Connecticut legislators will convene a special session on Wednesday to address an extension of Gov. Ned Lamont’s emergency powers. Connecticut and Rhode Island are the only states in the Northeast that have yet to lift emergency orders, while 27 states still have emergency declarations in place. Lamont has requested an extension of public health and civil preparedness emergencies until September 30.
Lamont first declared a state of emergency in respond to the pandemic on March 10, 2020. The order allows the governor sweeping powers to address COVID-19, and some of those orders — like relaxing rules for outdoor dining and reimbursing medical providers for telehealth visits — were codified by the legislature earlier this year.
In a letter to legislative leaders, Lamont highlighted how many of his executive orders have either been codified into law or are no longer necessary.
“Our success at reducing infections, increasing healthcare access, and providing both fiscal relief and operational flexibility have made it possible to reduce from a high of more than 300 active executive orders at the height of the pandemic to only about 11 that I propose to extend – a reduction of 96 percent,” Lamont wrote.
The remaining 11 include executive orders that allow the Departments of Education and Early Childhood Development the power to set COVID safety policies in schools and give tenants additional time to pay rent or access federal funding in the wake of the removal of Connecticut’s eviction moratorium last month.
State officials say the emergency declarations also allow Connecticut access to federal funding for housing and food assistance.
“Connecticut would lose approximately $33 million in SNAP extra/emergency benefits monthly going forward if the public health emergency expires on July 21,” explained David Dearborn, communications director for the Department of Social Services, in an email. “While this extra food aid goes directly to all SNAP-eligible households on their electronic benefit transfer (EBT) cards for purchase of federally-approved food items, it’s also worth noting that this funding (like the regular SNAP benefits) also benefits Connecticut’s food economy—business and employment at supermarkets, groceries, neighborhood markets and farmers’ markets.”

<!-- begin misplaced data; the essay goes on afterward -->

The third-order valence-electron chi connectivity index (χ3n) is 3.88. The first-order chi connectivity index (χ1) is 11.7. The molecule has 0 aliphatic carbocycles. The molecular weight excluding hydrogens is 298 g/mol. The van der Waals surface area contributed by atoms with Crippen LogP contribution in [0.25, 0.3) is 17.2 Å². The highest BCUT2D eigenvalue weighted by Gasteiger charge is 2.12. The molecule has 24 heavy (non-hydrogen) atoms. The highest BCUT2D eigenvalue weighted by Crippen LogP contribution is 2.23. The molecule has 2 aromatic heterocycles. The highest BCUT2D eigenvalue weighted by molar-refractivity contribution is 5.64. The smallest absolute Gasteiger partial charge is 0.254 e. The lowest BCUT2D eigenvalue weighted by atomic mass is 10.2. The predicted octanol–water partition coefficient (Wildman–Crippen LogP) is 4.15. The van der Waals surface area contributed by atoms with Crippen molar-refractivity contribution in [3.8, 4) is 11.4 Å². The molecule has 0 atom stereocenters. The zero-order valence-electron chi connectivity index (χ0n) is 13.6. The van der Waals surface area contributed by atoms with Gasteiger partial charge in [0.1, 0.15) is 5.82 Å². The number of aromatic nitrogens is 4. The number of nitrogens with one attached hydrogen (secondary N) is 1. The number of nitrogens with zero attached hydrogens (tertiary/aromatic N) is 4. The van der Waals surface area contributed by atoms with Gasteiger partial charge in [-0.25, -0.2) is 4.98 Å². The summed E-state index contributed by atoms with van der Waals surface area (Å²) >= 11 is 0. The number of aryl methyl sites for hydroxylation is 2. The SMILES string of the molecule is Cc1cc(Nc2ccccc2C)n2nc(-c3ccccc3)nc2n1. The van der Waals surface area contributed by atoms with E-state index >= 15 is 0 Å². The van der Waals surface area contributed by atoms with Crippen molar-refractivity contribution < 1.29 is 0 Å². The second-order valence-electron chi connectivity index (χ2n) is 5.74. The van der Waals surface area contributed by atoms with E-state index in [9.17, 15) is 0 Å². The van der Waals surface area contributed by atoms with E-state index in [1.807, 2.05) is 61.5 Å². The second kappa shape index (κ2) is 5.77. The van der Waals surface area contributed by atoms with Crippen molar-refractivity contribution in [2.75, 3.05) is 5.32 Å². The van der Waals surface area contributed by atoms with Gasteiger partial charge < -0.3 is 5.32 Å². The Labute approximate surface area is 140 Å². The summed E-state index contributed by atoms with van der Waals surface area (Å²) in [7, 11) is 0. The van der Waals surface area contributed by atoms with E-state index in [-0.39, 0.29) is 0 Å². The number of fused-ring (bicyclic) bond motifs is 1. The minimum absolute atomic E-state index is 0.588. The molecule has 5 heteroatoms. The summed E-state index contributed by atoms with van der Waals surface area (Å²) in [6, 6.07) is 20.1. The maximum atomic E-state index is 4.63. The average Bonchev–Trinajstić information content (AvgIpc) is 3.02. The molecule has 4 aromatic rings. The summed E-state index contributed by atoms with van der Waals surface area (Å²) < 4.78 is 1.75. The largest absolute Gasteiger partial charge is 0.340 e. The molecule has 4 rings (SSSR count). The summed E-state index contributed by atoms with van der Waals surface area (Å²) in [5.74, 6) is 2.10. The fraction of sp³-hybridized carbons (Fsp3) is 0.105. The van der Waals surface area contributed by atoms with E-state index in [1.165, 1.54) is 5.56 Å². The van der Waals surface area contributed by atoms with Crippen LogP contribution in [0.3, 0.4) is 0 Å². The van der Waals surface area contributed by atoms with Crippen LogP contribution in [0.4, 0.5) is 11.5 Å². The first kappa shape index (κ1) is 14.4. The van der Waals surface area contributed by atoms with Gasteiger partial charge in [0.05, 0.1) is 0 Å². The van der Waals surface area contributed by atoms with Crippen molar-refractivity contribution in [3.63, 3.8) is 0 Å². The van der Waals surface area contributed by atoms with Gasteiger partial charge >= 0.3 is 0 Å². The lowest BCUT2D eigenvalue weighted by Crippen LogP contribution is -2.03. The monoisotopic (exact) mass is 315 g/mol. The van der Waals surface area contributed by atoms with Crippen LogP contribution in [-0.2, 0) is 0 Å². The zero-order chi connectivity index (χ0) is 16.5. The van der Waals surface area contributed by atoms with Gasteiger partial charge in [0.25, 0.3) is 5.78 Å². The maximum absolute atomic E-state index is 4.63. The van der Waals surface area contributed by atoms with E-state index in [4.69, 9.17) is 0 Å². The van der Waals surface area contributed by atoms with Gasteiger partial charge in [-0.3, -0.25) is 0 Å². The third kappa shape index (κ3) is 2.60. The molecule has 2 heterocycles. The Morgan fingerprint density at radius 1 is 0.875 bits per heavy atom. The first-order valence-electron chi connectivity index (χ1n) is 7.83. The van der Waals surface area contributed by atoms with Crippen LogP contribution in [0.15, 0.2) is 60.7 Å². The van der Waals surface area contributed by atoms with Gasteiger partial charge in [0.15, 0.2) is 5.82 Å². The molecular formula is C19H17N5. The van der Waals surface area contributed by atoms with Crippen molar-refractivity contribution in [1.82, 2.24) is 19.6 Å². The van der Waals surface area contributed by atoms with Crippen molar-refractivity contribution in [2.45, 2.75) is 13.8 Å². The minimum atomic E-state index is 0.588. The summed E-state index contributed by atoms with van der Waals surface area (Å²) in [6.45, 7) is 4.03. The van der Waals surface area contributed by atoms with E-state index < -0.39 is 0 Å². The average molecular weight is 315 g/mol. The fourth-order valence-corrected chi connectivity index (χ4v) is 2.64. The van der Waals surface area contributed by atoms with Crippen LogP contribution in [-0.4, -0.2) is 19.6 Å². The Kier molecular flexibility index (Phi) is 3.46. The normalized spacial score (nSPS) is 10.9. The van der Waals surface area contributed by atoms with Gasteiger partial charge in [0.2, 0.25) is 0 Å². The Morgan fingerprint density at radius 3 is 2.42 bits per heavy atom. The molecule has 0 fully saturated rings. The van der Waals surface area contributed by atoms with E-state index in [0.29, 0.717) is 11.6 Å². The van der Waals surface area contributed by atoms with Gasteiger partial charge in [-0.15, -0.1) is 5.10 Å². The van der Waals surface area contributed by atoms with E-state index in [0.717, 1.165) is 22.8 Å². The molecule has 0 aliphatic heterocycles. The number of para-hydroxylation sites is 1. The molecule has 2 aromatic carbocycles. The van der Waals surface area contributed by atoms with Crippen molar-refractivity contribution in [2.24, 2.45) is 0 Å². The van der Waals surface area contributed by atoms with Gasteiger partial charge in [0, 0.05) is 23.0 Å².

To date, the state has received more than $7 million in aid from FEMA to cover the cost of housing the homeless in hotels. Connecticut families have also received an additional $340 million in supplementary SNAP benefits. Both of these funding sources are contingent on declared states of emergency, said Lamont.
On Monday, as hundreds of demonstrators gathered at the State Capitol, a number of speakers from the north steps questioned the extent to which Connecticut still faces a true emergency from the waning pandemic, with less than 40 people currently hospitalized with COVID-19 in the state and daily test positivity rates of less than one percent.
“The emergency is over,” said State Rep Mark Anderson, R-Granby, who said the pandemic had “been tamed.”
State Rep. Craig Fishbein, R-Wallingford, called the proposal unconstitutional and questioned why the General Assembly would cede power to the executive.
“The emergency that is being put forth is merely a fallacy,” Fishbein said. “It’s irresponsible for any legislature to vote for this extension.”
Carol Platt Liebau, president of the Yankee Institute, said that after more than a year of masks and lockdowns, Connecticut residents should no longer be beholden to emergency directives from the governor.
“When there was an emergency, we allowed the Governor to govern without the legislature. And the people of Connecticut locked down when we were told to do it,” Liebau said. “We lived up to our end of the deal, and it’s time for our politicians to live up to theirs.”